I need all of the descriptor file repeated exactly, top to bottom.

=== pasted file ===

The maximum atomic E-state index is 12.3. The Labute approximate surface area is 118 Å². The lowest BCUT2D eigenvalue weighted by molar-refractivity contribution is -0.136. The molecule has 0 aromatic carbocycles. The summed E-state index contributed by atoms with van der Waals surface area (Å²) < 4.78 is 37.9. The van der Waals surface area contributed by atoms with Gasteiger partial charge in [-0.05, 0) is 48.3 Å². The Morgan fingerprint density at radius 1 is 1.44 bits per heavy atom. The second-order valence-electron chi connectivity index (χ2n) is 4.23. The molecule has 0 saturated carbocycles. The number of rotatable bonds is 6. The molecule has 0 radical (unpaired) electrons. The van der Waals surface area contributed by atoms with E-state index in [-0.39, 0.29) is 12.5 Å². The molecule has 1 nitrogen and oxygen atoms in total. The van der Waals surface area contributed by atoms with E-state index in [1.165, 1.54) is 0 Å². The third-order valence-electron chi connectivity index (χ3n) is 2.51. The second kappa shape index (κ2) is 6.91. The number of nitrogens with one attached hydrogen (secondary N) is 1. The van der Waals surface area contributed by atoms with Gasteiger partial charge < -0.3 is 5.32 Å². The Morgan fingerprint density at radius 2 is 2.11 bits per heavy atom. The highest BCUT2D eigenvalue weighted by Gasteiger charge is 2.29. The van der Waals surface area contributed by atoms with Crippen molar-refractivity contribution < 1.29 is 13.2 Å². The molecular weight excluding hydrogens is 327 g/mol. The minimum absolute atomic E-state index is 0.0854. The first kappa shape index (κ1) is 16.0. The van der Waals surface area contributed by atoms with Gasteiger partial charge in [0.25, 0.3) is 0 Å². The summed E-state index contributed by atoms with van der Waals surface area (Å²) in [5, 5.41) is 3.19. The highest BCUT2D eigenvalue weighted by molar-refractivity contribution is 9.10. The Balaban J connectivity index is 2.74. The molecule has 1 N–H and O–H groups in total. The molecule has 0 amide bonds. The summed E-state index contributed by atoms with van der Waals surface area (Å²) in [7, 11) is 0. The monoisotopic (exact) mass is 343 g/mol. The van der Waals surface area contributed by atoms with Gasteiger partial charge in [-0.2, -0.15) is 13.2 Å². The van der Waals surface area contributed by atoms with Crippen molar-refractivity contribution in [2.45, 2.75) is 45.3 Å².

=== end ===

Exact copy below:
The maximum atomic E-state index is 12.3. The Labute approximate surface area is 118 Å². The lowest BCUT2D eigenvalue weighted by molar-refractivity contribution is -0.136. The molecule has 0 aromatic carbocycles. The summed E-state index contributed by atoms with van der Waals surface area (Å²) < 4.78 is 37.9. The van der Waals surface area contributed by atoms with Gasteiger partial charge in [-0.05, 0) is 48.3 Å². The Morgan fingerprint density at radius 1 is 1.44 bits per heavy atom. The second-order valence-electron chi connectivity index (χ2n) is 4.23. The molecule has 0 saturated carbocycles. The number of rotatable bonds is 6. The molecule has 0 radical (unpaired) electrons. The van der Waals surface area contributed by atoms with E-state index in [-0.39, 0.29) is 12.5 Å². The molecule has 1 nitrogen and oxygen atoms in total. The van der Waals surface area contributed by atoms with E-state index in [1.165, 1.54) is 0 Å². The third-order valence-electron chi connectivity index (χ3n) is 2.51. The second kappa shape index (κ2) is 6.91. The number of nitrogens with one attached hydrogen (secondary N) is 1. The van der Waals surface area contributed by atoms with Gasteiger partial charge < -0.3 is 5.32 Å². The Morgan fingerprint density at radius 2 is 2.11 bits per heavy atom. The highest BCUT2D eigenvalue weighted by Gasteiger charge is 2.29. The van der Waals surface area contributed by atoms with Crippen molar-refractivity contribution < 1.29 is 13.2 Å². The molecular weight excluding hydrogens is 327 g/mol. The minimum absolute atomic E-state index is 0.0854. The first kappa shape index (κ1) is 16.0. The van der Waals surface area contributed by atoms with Gasteiger partial charge in [0.25, 0.3) is 0 Å². The summed E-state index contributed by atoms with van der Waals surface area (Å²) in [5, 5.41) is 3.19. The highest BCUT2D eigenvalue weighted by molar-refractivity contribution is 9.10. The Balaban J connectivity index is 2.74. The molecule has 1 N–H and O–H groups in total. The molecule has 0 amide bonds. The summed E-state index contributed by atoms with van der Waals surface area (Å²) in [7, 11) is 0. The monoisotopic (exact) mass is 343 g/mol. The van der Waals surface area contributed by atoms with Gasteiger partial charge in [-0.2, -0.15) is 13.2 Å². The van der Waals surface area contributed by atoms with Crippen molar-refractivity contribution in [2.45, 2.75) is 45.3 Å².